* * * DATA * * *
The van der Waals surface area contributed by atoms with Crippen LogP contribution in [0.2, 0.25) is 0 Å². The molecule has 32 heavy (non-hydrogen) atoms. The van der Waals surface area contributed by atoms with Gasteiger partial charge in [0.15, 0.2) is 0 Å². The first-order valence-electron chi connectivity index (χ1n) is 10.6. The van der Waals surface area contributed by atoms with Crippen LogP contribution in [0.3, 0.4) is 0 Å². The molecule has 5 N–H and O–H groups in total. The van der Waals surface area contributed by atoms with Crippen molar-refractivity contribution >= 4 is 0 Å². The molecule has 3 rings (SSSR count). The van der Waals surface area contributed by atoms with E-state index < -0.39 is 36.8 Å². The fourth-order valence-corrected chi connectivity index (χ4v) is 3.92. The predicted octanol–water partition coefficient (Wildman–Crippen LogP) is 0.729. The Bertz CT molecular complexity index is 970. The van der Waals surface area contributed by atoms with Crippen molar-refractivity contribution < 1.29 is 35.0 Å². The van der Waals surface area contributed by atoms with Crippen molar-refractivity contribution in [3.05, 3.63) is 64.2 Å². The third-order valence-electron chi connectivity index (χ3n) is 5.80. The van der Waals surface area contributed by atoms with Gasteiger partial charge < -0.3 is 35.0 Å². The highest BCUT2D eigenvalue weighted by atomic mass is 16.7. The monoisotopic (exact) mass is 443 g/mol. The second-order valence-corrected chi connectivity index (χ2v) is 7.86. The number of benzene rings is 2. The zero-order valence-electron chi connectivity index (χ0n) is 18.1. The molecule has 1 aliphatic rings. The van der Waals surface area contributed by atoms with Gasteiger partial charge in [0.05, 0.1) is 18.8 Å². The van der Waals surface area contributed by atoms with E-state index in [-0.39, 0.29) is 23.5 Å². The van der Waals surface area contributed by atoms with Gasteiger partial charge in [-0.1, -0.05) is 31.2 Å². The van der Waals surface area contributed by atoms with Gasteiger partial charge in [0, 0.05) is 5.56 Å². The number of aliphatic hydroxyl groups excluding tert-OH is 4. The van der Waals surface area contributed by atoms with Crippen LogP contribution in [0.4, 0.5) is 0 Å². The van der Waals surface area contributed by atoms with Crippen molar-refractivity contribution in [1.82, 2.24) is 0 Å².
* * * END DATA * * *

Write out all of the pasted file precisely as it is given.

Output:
The van der Waals surface area contributed by atoms with Crippen LogP contribution in [0.2, 0.25) is 0 Å². The molecule has 32 heavy (non-hydrogen) atoms. The van der Waals surface area contributed by atoms with Gasteiger partial charge in [0.15, 0.2) is 0 Å². The first-order valence-electron chi connectivity index (χ1n) is 10.6. The van der Waals surface area contributed by atoms with Crippen LogP contribution in [0.3, 0.4) is 0 Å². The molecule has 5 N–H and O–H groups in total. The van der Waals surface area contributed by atoms with Crippen molar-refractivity contribution >= 4 is 0 Å². The molecule has 3 rings (SSSR count). The van der Waals surface area contributed by atoms with E-state index < -0.39 is 36.8 Å². The fourth-order valence-corrected chi connectivity index (χ4v) is 3.92. The predicted octanol–water partition coefficient (Wildman–Crippen LogP) is 0.729. The Bertz CT molecular complexity index is 970. The van der Waals surface area contributed by atoms with Crippen molar-refractivity contribution < 1.29 is 35.0 Å². The van der Waals surface area contributed by atoms with Crippen molar-refractivity contribution in [3.05, 3.63) is 64.2 Å². The third-order valence-electron chi connectivity index (χ3n) is 5.80. The van der Waals surface area contributed by atoms with Gasteiger partial charge < -0.3 is 35.0 Å². The highest BCUT2D eigenvalue weighted by atomic mass is 16.7. The monoisotopic (exact) mass is 443 g/mol. The second-order valence-corrected chi connectivity index (χ2v) is 7.86. The number of benzene rings is 2. The zero-order valence-electron chi connectivity index (χ0n) is 18.1. The molecule has 1 aliphatic rings. The van der Waals surface area contributed by atoms with Gasteiger partial charge in [0.05, 0.1) is 18.8 Å². The van der Waals surface area contributed by atoms with E-state index in [-0.39, 0.29) is 23.5 Å². The van der Waals surface area contributed by atoms with Gasteiger partial charge in [-0.1, -0.05) is 31.2 Å². The van der Waals surface area contributed by atoms with Gasteiger partial charge in [0, 0.05) is 5.56 Å². The number of aliphatic hydroxyl groups excluding tert-OH is 4. The van der Waals surface area contributed by atoms with Crippen LogP contribution in [0.4, 0.5) is 0 Å². The van der Waals surface area contributed by atoms with Crippen molar-refractivity contribution in [1.82, 2.24) is 0 Å².